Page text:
Friday, November 4, 2011

Olympic bronze medalist John Carlos speaks about the 1968 Olympics, civil rights movement, etc...

The Northwest African American Museum was packed with nearly 250 guests Thursday night as 1968 Mexico City Olympic bronze medalist John Carlos (left/photo by Paul Merca) spoke about his life before and after his defining moment, where he and teammate Tommie Smith raised their black gloved fists in the air during the medal ceremonies after the 200 meter dash.

Carlos, in town as part of a nation wide tour to promote his book, "The John Carlos Story", talked about the events leading up to the moment on the podium, as well as meeting some of the key figures of the 1960s civil rights movement, including Malcolm X, Dr. Harry Edwards,  and Dr. Martin Luther King.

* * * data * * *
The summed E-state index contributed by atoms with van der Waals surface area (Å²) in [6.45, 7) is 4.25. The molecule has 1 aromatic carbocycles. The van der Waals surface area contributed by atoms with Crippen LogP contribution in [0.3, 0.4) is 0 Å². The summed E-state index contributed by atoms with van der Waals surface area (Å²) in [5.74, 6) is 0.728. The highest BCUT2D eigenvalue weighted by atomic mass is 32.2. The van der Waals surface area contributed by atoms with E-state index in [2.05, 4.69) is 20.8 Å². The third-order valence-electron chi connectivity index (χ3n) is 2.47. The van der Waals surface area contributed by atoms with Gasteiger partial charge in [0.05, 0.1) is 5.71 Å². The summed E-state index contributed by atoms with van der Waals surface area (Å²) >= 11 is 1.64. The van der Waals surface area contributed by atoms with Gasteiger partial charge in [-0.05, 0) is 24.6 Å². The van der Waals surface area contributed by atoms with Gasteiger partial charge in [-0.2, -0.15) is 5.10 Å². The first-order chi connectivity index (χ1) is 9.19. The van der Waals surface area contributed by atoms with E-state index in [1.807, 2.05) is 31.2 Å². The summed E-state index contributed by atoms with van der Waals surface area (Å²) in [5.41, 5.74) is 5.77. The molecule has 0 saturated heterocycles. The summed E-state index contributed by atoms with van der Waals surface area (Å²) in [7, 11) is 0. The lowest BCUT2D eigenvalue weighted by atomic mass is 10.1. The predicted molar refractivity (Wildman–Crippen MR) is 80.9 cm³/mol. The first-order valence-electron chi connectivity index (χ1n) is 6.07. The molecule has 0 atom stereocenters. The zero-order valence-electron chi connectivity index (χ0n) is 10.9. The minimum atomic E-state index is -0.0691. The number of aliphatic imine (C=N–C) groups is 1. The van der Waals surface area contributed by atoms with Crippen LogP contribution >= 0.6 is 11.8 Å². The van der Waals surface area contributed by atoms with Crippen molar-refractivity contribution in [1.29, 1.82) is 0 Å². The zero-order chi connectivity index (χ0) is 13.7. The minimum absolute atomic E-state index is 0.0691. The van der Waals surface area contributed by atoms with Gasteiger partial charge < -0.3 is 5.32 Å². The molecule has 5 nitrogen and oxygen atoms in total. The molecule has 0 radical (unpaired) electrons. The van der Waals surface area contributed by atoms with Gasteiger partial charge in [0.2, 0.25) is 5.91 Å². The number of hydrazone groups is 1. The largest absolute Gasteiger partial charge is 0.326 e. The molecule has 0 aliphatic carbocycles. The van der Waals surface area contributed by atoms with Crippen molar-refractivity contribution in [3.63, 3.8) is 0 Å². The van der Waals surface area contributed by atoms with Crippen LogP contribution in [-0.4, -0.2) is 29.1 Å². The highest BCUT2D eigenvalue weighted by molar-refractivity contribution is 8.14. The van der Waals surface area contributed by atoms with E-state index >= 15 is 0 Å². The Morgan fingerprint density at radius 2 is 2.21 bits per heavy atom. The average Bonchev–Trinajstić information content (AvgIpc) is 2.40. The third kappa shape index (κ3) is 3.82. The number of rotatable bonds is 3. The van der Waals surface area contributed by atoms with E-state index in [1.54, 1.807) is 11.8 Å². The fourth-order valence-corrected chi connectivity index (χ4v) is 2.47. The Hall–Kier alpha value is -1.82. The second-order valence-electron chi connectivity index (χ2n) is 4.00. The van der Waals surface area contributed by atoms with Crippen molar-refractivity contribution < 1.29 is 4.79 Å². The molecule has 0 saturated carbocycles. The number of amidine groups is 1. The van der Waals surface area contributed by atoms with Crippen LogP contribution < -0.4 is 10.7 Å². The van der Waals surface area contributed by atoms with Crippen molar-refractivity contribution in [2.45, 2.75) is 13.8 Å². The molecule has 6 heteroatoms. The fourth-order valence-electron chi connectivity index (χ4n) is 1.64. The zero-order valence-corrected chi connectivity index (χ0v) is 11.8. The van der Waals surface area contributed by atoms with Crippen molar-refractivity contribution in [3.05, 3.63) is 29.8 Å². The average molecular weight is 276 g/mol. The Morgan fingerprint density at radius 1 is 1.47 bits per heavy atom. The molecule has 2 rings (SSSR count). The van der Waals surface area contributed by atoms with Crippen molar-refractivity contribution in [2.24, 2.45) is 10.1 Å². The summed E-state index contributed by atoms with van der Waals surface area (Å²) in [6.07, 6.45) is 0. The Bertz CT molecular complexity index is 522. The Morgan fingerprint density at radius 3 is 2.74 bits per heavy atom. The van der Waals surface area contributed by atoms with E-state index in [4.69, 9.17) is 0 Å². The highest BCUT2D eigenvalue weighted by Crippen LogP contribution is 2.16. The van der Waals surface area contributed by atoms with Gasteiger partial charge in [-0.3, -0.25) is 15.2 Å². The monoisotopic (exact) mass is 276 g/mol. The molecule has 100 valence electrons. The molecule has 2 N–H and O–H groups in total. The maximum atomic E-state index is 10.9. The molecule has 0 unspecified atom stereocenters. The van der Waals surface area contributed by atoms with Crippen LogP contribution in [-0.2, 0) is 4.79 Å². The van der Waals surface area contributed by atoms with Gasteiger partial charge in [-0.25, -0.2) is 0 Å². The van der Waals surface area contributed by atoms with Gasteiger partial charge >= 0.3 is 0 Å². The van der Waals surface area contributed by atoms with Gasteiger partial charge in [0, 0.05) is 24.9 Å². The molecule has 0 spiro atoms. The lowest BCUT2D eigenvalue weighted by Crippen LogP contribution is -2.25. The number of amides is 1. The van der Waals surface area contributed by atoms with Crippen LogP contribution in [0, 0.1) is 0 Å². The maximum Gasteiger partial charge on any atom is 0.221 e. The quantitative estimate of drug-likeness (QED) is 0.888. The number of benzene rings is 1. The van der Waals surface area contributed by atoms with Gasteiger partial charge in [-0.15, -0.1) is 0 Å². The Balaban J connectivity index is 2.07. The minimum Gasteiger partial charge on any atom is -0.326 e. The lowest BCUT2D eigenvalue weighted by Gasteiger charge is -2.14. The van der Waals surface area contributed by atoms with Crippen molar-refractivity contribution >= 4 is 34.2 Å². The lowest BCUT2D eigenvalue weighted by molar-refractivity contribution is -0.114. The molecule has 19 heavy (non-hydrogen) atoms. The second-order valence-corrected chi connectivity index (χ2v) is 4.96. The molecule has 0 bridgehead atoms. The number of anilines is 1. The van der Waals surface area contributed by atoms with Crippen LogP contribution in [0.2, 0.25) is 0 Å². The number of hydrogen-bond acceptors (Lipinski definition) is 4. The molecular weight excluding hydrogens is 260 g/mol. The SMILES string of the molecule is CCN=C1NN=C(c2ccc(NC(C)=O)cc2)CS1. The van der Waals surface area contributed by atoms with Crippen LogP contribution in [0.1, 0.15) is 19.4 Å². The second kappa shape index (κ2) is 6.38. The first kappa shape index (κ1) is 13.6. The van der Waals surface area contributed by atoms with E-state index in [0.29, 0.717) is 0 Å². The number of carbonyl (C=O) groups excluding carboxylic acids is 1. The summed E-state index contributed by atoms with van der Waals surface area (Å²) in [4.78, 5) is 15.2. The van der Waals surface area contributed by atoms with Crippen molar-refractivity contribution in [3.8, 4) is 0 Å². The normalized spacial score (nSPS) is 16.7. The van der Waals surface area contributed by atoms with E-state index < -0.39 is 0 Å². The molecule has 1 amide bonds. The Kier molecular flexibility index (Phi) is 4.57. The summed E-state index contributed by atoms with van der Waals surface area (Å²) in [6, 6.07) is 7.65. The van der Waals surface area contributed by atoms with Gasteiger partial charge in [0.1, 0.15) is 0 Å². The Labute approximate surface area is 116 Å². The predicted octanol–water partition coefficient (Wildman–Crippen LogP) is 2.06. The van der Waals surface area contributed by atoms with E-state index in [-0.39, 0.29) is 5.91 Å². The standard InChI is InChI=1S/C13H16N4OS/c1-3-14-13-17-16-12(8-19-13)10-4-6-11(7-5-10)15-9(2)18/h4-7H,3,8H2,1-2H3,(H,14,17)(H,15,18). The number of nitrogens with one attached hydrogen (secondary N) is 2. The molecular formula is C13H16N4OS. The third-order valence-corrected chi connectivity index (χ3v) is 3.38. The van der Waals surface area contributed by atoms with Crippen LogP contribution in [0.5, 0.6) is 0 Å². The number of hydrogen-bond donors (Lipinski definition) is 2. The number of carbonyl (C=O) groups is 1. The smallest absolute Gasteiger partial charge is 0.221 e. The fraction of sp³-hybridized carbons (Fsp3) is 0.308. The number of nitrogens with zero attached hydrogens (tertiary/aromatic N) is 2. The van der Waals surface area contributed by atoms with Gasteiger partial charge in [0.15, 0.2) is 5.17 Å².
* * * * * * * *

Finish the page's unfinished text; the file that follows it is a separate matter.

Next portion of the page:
During his talk, he made a point of acknowledging the contributions of Australian silver medalist Peter Norman, who was ostracized by his countrymen for wearing the Olympic Project for Human Rights button, and was never asked to play any part in the 2000 Olympics in Sydney.

Earlier in his visit to Seattle, Carlos, who spoke at Occupy Wall Street, and has made a point of visiting Occupy camps around the country, was part of a very awkward interview with CNN's Kyra Phillips, which never got past the anchor's questions about the Mexico City Olympics, because Carlos corrected her assertion that he and Smith were stripped of their medals. a fact that simply isn't true.

While International Olympic Committee boss Avery Brundage booted the two away from the Olympic Village, their medals remained intact.

Here are excerpts from USA Track & Field hall of famer Carlos' talk Thursday night...

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